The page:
They say that moving house and jobs are in the top three most stressful life events. I confirm that (although not the job part for, as you know, I am jobless in Geneva). In fact, moving to a foreign country is so stressful that I have literally broken out in hives. I have a flaming red collar of eczema around my neck. My skin blazed more as I distressed about how I could communicate to a French pharmacist that I needed hydrocortisone cream. In the end, I simply unveiled my neck and, with an ‘ooh la la’, he handed cream over.
The pack up process in London was utterly exhausting. We were organized but small things took us by surprise and tired us out. For example, we sold our car on the Monday, the weekly rubbish collection was on Tuesday and we left on the Thursday. Between the Tuesday and Thursday, we accumulated recycling, old food and household junk that we needed to chuck out and we had no idea how.
We felt like Andy Duframe in the movie Shawshank Redemption. In order to rid himself of the sand he accumulated while building his escape tunnel, he dribbled the dirt out of his trousers as he paced the prison yard. We followed a similar technique as we peered into public waste bins and surreptitiously dribbled our rubbish and recycling throughout Raynes Park.
I am disgusted at the filth in which we lived for so long. We picked up enough black strands of my hair to create a couple of wigs and our carpet cleaning produced four black buckets of water. My hair was impossible to lift off the carpet with my hands or with a vacuum cleaner. Eventually we discovered that the best technique to raise it up was when Al mooned-walked backwards along the carpet. He swept my hair into a pile using the grip and strength of his toes.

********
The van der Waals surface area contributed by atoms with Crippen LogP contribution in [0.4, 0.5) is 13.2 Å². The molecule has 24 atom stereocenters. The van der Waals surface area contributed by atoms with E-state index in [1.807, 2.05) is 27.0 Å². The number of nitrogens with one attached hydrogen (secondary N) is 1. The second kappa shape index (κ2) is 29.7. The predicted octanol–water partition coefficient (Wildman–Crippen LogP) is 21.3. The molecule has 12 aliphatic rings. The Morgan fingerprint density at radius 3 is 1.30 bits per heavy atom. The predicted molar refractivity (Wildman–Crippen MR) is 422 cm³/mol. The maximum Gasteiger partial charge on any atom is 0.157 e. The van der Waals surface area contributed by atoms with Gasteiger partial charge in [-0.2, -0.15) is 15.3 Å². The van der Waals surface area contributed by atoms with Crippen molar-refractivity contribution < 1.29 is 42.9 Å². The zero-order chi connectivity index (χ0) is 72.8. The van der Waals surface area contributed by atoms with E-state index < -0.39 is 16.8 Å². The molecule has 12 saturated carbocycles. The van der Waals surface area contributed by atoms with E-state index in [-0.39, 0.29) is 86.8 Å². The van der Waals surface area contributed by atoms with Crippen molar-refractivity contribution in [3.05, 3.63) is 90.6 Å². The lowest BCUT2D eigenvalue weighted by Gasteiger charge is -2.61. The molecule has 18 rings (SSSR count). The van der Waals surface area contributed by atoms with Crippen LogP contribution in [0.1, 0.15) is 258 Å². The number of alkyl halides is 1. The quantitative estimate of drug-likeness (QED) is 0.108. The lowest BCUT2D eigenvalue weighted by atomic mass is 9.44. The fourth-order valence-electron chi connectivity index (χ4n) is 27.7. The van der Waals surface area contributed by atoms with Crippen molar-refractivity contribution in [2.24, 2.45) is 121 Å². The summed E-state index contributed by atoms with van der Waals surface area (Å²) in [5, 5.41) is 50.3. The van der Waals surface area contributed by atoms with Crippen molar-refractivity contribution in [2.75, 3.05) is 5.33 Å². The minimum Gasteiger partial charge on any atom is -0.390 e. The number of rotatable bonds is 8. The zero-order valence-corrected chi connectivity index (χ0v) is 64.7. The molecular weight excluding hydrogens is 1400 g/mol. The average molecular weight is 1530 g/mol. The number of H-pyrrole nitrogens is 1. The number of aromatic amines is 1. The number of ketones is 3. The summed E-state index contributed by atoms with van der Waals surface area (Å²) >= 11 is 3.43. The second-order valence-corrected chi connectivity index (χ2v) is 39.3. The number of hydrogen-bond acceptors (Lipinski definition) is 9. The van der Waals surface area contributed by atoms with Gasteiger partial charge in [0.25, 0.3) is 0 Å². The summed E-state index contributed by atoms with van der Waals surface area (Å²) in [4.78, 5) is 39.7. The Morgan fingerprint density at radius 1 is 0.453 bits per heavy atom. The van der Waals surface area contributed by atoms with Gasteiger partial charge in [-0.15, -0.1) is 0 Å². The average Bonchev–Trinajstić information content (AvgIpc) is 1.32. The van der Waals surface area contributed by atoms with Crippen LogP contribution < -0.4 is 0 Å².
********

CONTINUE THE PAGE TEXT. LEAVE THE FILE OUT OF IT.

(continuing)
The Black Dog thrives in filth and it is a pity I have only understood this now. Al and I have made a pact that we will do weekly intensive cleaning sessions in Switzerland. Typical of my personality, I do things in the extremes and am either extremely dirty or extremely clean. In our new apartment, I have decreed that the bath and shower must be cleaned each time it is used and I am now in a wiping phase. Every time I walk past something, I wipe it with my damp cloth.
This move has also made me philosophical about our accumulation of material possessions. We filled 51 boxes and I wondered how, over 4 years, I collected that much stuff. I am not even sure what is inside them. It is ironic that as we moved, the tsunami hit Japan and I thought of people left with nothing as I filled 51 boxes of possessions that I am not sure I even need.
Our first week in Switzerland was not easy and we are still powered by adrenalin. One of my London friends, who has lived in Switzerland, said ‘Give yourself grace during the move’. I haven’t. We’ve arrived and tried to “Click | Insert life”, which creates unnecessary stress for ourselves (hence the hives).
We are constantly frustrated by our inability to speak French. I am surprising myself every day as I spit out the odd phrase and, if I don’t know something, I add a ‘le’ or a ‘la’ in front of the English word (‘le invoice’ and ‘la delivery’) or I say the English word with a French accent and a flourish of my hands. It works but it is not sustainable.
Learning French has become an all-consuming, number 1 priority and I have already discovered two options for lessons and I want to start right away. Al remarked, ‘Julie, you are like a dog with a bone. We’ve only been here a week. Chill out.’ But when I want something I WANT IT NOW. I want to learn French and I want to speak it fluently NOW.